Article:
Web Safety. white tablet computer on top of newspaper. Photo by Matthew Guay on Unsplash

This month’s prevent bulletin is about web safety

Momo is sending the internet in to a frenzy!

Do you monitor what your children look at online? Momo is a sinister challenge that has been around for a while but has recently resurfaced, disturbing children around the country. Momo has been given the name “suicide killer game” and has been heavily linked with apps, such as Facebook, Instagram, WhatsApp and YouTube. The doll like figure that is used, has reportedly sent violent images and messages to children encouraging them to take part in dangerous challenges, including self harm or harming others.

Schools around the country are encouraging parents to speak to their children about positive and negative things that can be found on the internet and how to respond to this correctly. They are encouraging parents to be calm and have discussions with their children but not to spread panic, as children will obviously be disturbed by the image that is being used online.

It is important that these discussions take place so that your children feel listened to, if they are frightened it is important that they are able to share these feelings with you so that you can support them.

Things you can do as a parent:

  • Tighten up on your parental controls on all devices
  • Speak to your internet provider if you are unable to tighten parental controls
  • Have discussions with your children about what they are doing online, what they are looking at, what they enjoy looking at. These discussions will help you to highlight any potential concerns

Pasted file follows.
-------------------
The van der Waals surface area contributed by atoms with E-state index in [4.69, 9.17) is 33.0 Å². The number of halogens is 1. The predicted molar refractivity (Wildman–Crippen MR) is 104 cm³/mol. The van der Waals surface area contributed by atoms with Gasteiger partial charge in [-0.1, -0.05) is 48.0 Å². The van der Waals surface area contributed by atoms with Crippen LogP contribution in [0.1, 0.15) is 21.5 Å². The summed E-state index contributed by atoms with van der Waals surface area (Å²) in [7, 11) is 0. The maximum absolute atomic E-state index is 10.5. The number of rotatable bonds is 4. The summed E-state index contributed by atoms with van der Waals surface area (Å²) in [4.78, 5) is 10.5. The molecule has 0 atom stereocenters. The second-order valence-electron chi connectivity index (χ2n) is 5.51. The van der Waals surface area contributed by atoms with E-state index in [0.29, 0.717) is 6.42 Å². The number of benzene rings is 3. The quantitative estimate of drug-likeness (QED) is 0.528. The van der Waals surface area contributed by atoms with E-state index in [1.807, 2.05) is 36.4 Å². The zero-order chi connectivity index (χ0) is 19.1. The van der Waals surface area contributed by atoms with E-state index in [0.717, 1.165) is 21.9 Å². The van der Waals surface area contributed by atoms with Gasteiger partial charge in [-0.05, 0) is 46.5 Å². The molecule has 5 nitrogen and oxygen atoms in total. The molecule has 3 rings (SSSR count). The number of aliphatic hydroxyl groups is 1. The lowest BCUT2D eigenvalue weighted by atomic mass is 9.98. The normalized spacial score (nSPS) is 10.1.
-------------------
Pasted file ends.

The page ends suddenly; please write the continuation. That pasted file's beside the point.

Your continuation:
• If children are aware of the Momo image, it is important that you tell them that this isn’t a real person and can not directly harm them. Also tell your children to not go openly searching for this content online as it may only cause more distress.
  • If you have any concerns speak to us for further advice

What is an age appropriate App?

It is important that we are all kept safe online. People who are more vulnerable to abuse online need support to
ensure they are aware of apps they can and can’t use and if they are using them how they can do this positively.

A lot of young people will use the following four apps, they are extremely common but can also be very dangerous
and exploit young people if they aren’t used properly.

  • Facebook– requires the individual to be at least 13 years of age before creating an account
  • Snapchat– requires the individual to be at least 13 years of age before creating an account
  • Instagram – requires the individual to be at least 13 years of age before creating an account
  • WhatsApp – requires the individual to be at least 16 years of age before creating an account

On the internet there are loads of different apps available to young people that are more age appropriate, you can
find out more information about this by visiting www.internetmatters.org

When looking at creating a profile online with your child, have a discussion as a family and make this decision
together – talk about why they want the account and ensure that any family members using social media know
what tools are available to help them stay safe.

Related links

The offline version of this Prevent bulletin can be found here

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